And depleted uranium really fits nicely into that whole "cradle to cradle" philosophy, don't they?

On Oct.18.2004 at 12:30 PM
marian’s comment is:

Dave, thanks. If anyone else has seen the exhibit, I'd love it if you posted your impressions here, especially if they oppose my own.

these issues in particular are being settled in courts of law and in laborotories right now and not getting the kind of debate that is necessary

I agree with this, and certainly the "voting" boxes can spur a conversation between 2 people. However, the purpose of a vote is to be counted, and ballot boxes that can be stuffed are indicative of nothing. It really is just bad design. There are other, less misleading ways of provoking conversation.

Also I think these issues are already out there. There is a lot of discussion in the media and on the street about many of these things, so I don't think the exhibit is bringing something to our attention that we had no idea was going on.

Oscar, the super soaker may be one of the ones that traded technology back to the military (e.g. "Hey! I can think of a way to get this thing to actually kill people!"), I forget.

And depleted uranium really fits nicely into that whole "cradle to cradle" philosophy, don't they?

Yeah, this is a really good example of the disconnect between the sections of the exhibit, and also the recognition of reality.

On Oct.18.2004 at 01:21 PM
john b’s comment is:

i agree with ian, its odd

i understand the irony of the how advancements made in war (computers, robotics etc) and how they serve to help people outside of war time...but its kind of a stretch to try and view this as a glass half full kind of thing. wars set people much farther back than the "advancements" that come out of it. i believe, that even though these advancements help people, that the advancements themselves lead to better, more destructive weapons in the next wars, or excursions or whatever. they seem to eventually self perpetuate themselves into worse, advanced versions of themselves. so computers help us now, but they lead to better functioning smart missiles and such weapons in the future.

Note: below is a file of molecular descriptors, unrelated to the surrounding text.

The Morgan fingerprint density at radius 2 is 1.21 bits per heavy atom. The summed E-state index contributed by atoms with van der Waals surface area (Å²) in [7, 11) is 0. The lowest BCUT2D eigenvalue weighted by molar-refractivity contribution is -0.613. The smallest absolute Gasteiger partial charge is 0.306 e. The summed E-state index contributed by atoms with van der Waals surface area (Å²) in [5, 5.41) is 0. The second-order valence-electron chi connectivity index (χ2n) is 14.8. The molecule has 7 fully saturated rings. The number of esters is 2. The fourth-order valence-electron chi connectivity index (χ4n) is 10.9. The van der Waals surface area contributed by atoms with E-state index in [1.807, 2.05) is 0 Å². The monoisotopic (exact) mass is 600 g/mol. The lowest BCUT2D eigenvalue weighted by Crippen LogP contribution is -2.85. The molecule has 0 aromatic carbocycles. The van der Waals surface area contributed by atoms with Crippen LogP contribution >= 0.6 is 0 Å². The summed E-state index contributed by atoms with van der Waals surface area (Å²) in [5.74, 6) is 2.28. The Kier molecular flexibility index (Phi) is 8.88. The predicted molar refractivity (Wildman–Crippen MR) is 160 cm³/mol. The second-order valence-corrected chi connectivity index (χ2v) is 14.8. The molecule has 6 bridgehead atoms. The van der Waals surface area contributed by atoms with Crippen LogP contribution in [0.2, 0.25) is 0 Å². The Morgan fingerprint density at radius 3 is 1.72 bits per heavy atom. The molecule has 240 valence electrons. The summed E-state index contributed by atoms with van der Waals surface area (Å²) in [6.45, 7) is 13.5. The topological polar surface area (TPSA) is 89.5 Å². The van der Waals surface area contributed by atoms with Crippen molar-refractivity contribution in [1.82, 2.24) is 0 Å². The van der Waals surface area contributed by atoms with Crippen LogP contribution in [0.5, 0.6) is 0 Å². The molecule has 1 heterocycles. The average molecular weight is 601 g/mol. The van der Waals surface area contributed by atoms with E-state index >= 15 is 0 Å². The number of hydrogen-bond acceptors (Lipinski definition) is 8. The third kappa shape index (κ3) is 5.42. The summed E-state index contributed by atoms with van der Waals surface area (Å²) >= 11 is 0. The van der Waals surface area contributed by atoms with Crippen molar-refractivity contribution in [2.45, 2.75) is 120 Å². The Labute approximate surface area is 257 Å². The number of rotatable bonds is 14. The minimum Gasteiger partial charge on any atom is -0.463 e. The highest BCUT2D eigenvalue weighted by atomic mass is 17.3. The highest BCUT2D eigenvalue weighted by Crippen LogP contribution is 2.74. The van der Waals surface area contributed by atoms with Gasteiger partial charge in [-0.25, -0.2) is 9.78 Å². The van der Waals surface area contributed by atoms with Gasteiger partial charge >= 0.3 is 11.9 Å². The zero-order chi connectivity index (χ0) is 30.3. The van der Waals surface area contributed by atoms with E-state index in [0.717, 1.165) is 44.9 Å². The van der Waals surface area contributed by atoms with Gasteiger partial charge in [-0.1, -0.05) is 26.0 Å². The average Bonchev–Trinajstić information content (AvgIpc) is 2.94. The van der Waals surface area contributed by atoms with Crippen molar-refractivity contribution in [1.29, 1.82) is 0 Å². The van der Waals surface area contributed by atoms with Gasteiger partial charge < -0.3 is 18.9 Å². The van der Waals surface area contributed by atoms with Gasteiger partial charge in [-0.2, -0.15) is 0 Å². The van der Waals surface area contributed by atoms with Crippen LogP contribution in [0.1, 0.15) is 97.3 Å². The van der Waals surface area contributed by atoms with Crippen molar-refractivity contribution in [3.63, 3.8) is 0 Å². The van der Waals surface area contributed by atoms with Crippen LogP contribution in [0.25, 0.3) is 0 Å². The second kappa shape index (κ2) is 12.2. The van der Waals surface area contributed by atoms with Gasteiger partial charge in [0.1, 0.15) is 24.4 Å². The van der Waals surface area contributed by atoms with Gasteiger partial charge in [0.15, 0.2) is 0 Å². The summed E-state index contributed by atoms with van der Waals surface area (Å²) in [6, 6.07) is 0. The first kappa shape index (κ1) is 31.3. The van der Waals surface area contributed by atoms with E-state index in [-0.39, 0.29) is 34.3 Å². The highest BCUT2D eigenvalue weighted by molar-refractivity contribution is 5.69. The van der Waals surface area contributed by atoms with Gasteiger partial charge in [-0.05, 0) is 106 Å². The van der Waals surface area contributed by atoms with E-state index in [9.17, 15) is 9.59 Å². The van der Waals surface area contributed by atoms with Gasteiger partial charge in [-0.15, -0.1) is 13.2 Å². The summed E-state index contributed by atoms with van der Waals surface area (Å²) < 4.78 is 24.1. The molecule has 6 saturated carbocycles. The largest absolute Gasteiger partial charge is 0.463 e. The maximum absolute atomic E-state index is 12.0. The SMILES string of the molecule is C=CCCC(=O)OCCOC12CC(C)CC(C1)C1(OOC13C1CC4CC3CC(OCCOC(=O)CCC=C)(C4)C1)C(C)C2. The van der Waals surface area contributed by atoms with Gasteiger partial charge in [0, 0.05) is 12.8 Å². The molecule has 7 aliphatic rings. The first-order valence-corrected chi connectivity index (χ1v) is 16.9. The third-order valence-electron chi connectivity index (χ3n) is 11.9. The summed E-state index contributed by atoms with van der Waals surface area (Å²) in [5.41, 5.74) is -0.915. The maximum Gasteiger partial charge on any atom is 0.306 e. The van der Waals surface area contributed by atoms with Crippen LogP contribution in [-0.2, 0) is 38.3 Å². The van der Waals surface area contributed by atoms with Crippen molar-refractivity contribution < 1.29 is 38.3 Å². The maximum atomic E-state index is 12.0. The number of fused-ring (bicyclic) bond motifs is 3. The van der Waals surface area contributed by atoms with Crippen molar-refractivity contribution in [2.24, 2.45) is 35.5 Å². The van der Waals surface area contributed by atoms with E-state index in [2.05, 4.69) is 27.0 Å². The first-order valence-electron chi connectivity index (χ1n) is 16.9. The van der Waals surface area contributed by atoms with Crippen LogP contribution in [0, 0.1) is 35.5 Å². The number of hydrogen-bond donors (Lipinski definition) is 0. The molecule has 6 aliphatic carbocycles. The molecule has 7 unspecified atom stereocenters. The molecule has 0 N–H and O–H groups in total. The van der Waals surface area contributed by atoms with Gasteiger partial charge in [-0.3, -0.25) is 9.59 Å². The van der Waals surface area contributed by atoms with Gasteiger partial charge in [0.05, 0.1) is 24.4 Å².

another scary thought is how stuff we create outside of war can be reverse enginered (the remote control car)

as a weapon themselves...does this mean we should more closely examine the trinkets we create and how they can be adversely manipulated? impossible to say.

overall i dont like the direction mr. mau is taking in justifying or romantising the destruction of war, at least in this instance, it seems a stretch.

On Oct.18.2004 at 10:23 PM
Rob ’s comment is:

i for one, have always had my cynical view of Mr. Mau's ultimate goals, even with Massive Change. While I agree that there are ways for us to use design—outside of the marketing realm—to improve the world around us, from reading what Marian has so elequently reported, a celebration of the Super Soaker from the 'design' of a machine gun is not what I would call responsible design.

I haven't seen the exhibit, yet, but I have seen the web site. And it strikes me while some of these ideas certainly have value, there also seems to be, as Marian pointed out, a lack of deep thinking beyond the initial idea, how it might be perceived by others and if the design could be interpreted as bad (as in evil).

It is, in other words, Mau's Vision for design and his 'future' but I don't think it speaks, or should speak, for the design field or the future overall.

On Oct.19.2004 at 10:42 AM
Armin’s comment is:

> as Marian pointed out, a lack of deep thinking beyond the initial idea, how it might be perceived by others and if the design could be interpreted as bad (as in evil).

While I agree with most of the concerns that Marian has raised, I disagree that Massive Change has a lack of deep thinking. I am sure that it had a lot of deep thinking, deeper than they are being given credit for. That their thinking does not match y(our) thinking doesn't mean it's undeep or inconsiderate. I doubt they aimed Massive Change to be a crowd-pleaser and feel-good exhibition. Yes, some stuff might have not been thought through all the way, considering all the various paths it can take in people's way of thinking and associaton of ideas and experiences… but nothing in this world is.

On Oct.19.2004 at 11:51 AM